Smart Data: Today’s Golden Nugget For CIOs


Source: Forbes Technology

Every company is evolving into a technology company as digital data continues to surround us – often in massive amounts with potential that is hidden or too complex to reach. Luckily, many innovations are presenting CIOs with a set of instruments that can help them pave new ways of doing business. Cloud computing, hyperconnectivity, in-memory computing and smart sensors – they are all bringing data-driven insight and action to center stage.

In light of these developments, data, without question, is becoming the golden asset for companies. CIOs need to shape their technology road maps proactively to gain a competitive edge for their companies. When IT becomes an integral part of the company’s value-creation process, many CIOs experience pressure because they often lack the competencies and experience in this new leadership domain.

Today, it is key to derive optimum value from your data and extract insights for new customer offerings and incremental revenue streams. With the right leadership skills, CIOs can elevate their game and make information technology a strategic driver for business success.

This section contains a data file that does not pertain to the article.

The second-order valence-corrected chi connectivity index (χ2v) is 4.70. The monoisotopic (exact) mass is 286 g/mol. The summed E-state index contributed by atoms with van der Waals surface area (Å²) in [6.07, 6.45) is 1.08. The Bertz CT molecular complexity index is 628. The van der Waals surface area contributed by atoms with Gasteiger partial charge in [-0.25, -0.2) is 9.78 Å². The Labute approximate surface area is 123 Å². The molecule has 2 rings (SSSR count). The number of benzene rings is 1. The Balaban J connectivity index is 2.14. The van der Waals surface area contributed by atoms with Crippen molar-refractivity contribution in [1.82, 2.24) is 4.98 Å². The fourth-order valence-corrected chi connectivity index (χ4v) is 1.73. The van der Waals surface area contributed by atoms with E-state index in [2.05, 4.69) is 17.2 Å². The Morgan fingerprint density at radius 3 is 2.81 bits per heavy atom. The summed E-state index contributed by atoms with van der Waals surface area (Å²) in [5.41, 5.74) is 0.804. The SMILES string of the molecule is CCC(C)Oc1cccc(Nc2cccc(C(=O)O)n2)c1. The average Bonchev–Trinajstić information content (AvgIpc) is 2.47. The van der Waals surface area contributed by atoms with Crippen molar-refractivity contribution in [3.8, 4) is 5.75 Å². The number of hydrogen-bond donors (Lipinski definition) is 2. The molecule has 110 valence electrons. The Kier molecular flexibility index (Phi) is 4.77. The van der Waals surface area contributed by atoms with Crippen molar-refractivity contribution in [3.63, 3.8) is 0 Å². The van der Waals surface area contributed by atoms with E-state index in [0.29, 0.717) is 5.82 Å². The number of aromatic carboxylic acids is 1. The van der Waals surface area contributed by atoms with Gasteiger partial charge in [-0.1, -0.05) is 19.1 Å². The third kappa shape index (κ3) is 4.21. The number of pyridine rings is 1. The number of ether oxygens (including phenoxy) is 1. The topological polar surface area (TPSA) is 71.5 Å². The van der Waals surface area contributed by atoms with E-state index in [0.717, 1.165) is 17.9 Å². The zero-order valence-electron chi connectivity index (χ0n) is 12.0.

SAP SapphireNOW 2015, Orlando, USA

Act as a visionary data alchemist – from raw information to smart data

In addition to the four traditional CIO roles of technology advisor, IT service provider, business partner, and security chief, companies may consider adopting new roles with their CIO, C-suite, or lines of business executives: visionary, entrepreneur, data alchemist, and digital transformer.

By embracing the role of a data alchemist, CIOs can build organizational capabilities to evolve huge amount of raw data into smart data and smart processes. In turn, this approach yields knowledge and actionable insights for the business.

Imagine that your company has terabytes of accurate geospatial weather data available. Now, suppose you had an elastic cloud platform in place to create detailed, real-time results around actual weather risks, historical climate data, and the probability of future weather risks. Could this information bring value to other industries – possibly to the point that you could monetize it?

Insurance and reinsurance companies, the public sector, or the agricultural industry could benefit from smart consumption of this data in a variety of ways, including: